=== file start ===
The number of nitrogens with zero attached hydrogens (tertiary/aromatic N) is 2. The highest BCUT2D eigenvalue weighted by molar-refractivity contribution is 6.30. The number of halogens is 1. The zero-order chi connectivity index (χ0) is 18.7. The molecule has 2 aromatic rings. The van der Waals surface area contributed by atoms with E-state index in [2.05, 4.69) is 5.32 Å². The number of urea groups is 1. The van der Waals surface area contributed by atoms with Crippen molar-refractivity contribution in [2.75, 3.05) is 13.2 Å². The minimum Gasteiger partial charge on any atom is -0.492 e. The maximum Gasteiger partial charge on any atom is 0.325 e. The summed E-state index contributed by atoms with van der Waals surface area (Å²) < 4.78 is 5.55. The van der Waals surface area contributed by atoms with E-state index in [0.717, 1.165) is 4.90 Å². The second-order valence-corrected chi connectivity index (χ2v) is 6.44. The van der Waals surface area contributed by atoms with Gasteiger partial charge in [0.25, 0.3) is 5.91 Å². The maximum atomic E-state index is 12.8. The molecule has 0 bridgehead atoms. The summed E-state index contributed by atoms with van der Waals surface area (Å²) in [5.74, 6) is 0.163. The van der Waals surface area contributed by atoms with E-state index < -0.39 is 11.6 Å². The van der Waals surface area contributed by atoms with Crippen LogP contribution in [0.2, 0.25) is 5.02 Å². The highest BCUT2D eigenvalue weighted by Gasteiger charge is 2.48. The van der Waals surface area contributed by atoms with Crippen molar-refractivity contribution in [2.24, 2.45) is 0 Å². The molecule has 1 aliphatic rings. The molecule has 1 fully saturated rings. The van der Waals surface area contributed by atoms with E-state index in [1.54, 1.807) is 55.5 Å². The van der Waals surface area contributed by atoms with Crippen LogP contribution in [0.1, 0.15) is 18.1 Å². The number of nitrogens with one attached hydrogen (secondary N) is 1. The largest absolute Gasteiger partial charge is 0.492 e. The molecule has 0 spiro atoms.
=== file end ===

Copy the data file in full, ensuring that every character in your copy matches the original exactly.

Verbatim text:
The number of nitrogens with zero attached hydrogens (tertiary/aromatic N) is 2. The highest BCUT2D eigenvalue weighted by molar-refractivity contribution is 6.30. The number of halogens is 1. The zero-order chi connectivity index (χ0) is 18.7. The molecule has 2 aromatic rings. The van der Waals surface area contributed by atoms with E-state index in [2.05, 4.69) is 5.32 Å². The number of urea groups is 1. The van der Waals surface area contributed by atoms with Crippen molar-refractivity contribution in [2.75, 3.05) is 13.2 Å². The minimum Gasteiger partial charge on any atom is -0.492 e. The maximum Gasteiger partial charge on any atom is 0.325 e. The summed E-state index contributed by atoms with van der Waals surface area (Å²) < 4.78 is 5.55. The van der Waals surface area contributed by atoms with E-state index in [0.717, 1.165) is 4.90 Å². The second-order valence-corrected chi connectivity index (χ2v) is 6.44. The van der Waals surface area contributed by atoms with Gasteiger partial charge in [0.25, 0.3) is 5.91 Å². The maximum atomic E-state index is 12.8. The molecule has 0 bridgehead atoms. The summed E-state index contributed by atoms with van der Waals surface area (Å²) in [5.74, 6) is 0.163. The van der Waals surface area contributed by atoms with E-state index < -0.39 is 11.6 Å². The van der Waals surface area contributed by atoms with Crippen LogP contribution in [0.2, 0.25) is 5.02 Å². The highest BCUT2D eigenvalue weighted by Gasteiger charge is 2.48. The van der Waals surface area contributed by atoms with Crippen molar-refractivity contribution in [2.24, 2.45) is 0 Å². The molecule has 1 aliphatic rings. The molecule has 1 fully saturated rings. The van der Waals surface area contributed by atoms with E-state index in [1.54, 1.807) is 55.5 Å². The van der Waals surface area contributed by atoms with Crippen LogP contribution in [0.1, 0.15) is 18.1 Å². The number of nitrogens with one attached hydrogen (secondary N) is 1. The largest absolute Gasteiger partial charge is 0.492 e. The molecule has 0 spiro atoms.